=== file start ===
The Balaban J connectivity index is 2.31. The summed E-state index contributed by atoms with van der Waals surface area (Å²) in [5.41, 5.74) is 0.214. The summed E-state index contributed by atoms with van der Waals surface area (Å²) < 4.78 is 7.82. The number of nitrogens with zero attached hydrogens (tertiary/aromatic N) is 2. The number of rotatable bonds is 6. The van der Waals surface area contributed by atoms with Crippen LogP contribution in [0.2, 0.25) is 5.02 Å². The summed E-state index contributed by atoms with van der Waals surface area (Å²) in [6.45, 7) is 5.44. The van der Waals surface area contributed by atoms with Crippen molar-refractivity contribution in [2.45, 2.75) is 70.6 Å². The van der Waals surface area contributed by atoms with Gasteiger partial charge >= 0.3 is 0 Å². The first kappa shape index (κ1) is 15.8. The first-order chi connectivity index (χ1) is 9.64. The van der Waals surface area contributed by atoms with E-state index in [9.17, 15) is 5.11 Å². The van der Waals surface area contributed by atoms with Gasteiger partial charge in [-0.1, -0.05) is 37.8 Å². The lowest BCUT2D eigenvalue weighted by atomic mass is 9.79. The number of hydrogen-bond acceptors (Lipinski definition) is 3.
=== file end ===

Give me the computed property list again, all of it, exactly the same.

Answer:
The Balaban J connectivity index is 2.31. The summed E-state index contributed by atoms with van der Waals surface area (Å²) in [5.41, 5.74) is 0.214. The summed E-state index contributed by atoms with van der Waals surface area (Å²) < 4.78 is 7.82. The number of nitrogens with zero attached hydrogens (tertiary/aromatic N) is 2. The number of rotatable bonds is 6. The van der Waals surface area contributed by atoms with Crippen LogP contribution in [0.2, 0.25) is 5.02 Å². The summed E-state index contributed by atoms with van der Waals surface area (Å²) in [6.45, 7) is 5.44. The van der Waals surface area contributed by atoms with Crippen molar-refractivity contribution in [2.45, 2.75) is 70.6 Å². The van der Waals surface area contributed by atoms with Gasteiger partial charge >= 0.3 is 0 Å². The first kappa shape index (κ1) is 15.8. The first-order chi connectivity index (χ1) is 9.64. The van der Waals surface area contributed by atoms with E-state index in [9.17, 15) is 5.11 Å². The van der Waals surface area contributed by atoms with Gasteiger partial charge in [-0.1, -0.05) is 37.8 Å². The lowest BCUT2D eigenvalue weighted by atomic mass is 9.79. The number of hydrogen-bond acceptors (Lipinski definition) is 3.